Roger Zelazny defined my teen years. The Changing Land was the first fantasy I ever read, and with such a strange beginning, I was marked for life. I suspect much of my love for the weird and my lack of patience with generic fantasy and SF tropes comes from Zelazny.

Reading his works is always a pleasant experience, but not having read Lord of Light in English before, I was literally swept off my feet by Zelazny's style. His irreverent use of high style and the ways he mixes the mythical and the technological, the divine and the mundane, are a pure delight to read. I don't like using quotes in my reviews, but in this case a quote is really worth a thousand words, so an exception is in order.

'I have a better idea,' said she. 'Know that under a mortal name am I mistress of the Palace of Kama in Khaipur.'
'The Fornicatorium, madam?'
She frowned. 'As such is it often known to the vulgar, and do not call me 'madam' in the same breath-- it smacks of ancient jest. It is a place of rest, pleasure, holiness and much of my revenue.'
The story is set in a world where a long time ago an Indian generation ship from Earth (or "Urath", as it is called in the book) landed. It didn't take long before the crew took control of all technology and began creating a theocracy based on the Indian mythology, using machines that transfer the mind into another body to achieve both immortality for themselves and the illusion of Karma for the rest of humanity.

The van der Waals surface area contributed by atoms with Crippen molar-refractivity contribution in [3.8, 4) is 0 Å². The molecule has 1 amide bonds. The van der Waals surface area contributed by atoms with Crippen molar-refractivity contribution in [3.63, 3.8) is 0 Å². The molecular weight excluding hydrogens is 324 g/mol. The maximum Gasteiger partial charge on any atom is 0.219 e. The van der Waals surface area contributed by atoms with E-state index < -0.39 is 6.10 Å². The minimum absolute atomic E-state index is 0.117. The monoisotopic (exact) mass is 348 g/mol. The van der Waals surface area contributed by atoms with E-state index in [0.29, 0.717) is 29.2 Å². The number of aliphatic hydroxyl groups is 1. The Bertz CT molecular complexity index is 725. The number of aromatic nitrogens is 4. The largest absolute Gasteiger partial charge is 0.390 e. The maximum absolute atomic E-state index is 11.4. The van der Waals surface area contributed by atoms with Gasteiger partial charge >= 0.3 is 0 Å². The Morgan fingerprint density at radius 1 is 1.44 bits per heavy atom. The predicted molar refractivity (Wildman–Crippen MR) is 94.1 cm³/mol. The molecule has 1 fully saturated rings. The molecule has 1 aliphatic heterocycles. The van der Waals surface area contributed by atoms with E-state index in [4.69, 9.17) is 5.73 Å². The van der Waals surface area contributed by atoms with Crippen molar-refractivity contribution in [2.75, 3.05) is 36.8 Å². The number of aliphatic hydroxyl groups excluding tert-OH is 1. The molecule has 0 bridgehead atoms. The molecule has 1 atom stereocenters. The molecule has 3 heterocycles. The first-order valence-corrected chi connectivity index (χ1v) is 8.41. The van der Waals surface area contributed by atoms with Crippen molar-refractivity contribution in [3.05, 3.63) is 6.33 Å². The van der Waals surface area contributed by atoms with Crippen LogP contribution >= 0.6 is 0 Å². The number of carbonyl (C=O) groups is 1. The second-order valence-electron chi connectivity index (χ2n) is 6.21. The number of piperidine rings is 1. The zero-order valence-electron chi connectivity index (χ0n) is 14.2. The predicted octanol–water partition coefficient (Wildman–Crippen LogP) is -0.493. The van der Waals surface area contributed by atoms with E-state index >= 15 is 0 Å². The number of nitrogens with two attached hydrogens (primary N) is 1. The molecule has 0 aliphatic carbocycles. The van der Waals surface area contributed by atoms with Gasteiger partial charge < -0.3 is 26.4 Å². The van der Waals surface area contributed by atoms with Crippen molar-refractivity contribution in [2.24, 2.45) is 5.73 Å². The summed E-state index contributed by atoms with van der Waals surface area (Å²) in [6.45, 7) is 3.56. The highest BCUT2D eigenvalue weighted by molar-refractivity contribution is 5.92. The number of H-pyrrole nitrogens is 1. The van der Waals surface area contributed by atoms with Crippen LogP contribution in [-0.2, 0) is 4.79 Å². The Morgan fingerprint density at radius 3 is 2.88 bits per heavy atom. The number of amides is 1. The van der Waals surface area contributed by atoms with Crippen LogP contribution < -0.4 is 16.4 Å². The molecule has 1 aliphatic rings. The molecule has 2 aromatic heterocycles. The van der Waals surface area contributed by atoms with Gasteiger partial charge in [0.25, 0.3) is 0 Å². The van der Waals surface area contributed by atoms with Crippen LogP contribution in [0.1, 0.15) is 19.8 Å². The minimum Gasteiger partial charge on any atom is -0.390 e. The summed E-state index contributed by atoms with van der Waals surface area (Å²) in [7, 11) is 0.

But one of their own, one of the First, known as Sidhartha and Budha, as Lord of Light and Tatagatha, as Mahasamatman and also Sam, chooses to rebel against the injustice, and topple the very gods from their throne. Lord of Light begins with the present, as Sam is revived from a state of bodiless "Nirvana" after having lost his gambit to overthrow Heaven. The book then follows the events that led to his downfall to finish with a return to the present and the resolution of Sam's story.

Roger Zelazny dubbed his own works "science fantasy". Whether the term actually means anything or not, he was among the first to mix the two in such a way as to be impossible to say which is dominant. Lord of Light is a pinnacle in that regard. The themes are undoubtedly SF in nature, but the entire approach - from the style of writing and characters' attitude to the story itself - is completely submerged in the realm of Fantasy. As I said before, Zelazny actually uses the contrast between the two genres to both epic and ironic effects. Examples of the former abound in the ways he describes the technologies used by the gods - Agni's fire wand, Shiva's Thunder Chariot etc. - while the latter is contained mainly in the way he describes certain scenes. Apart from the first quote, here's another hilarious one: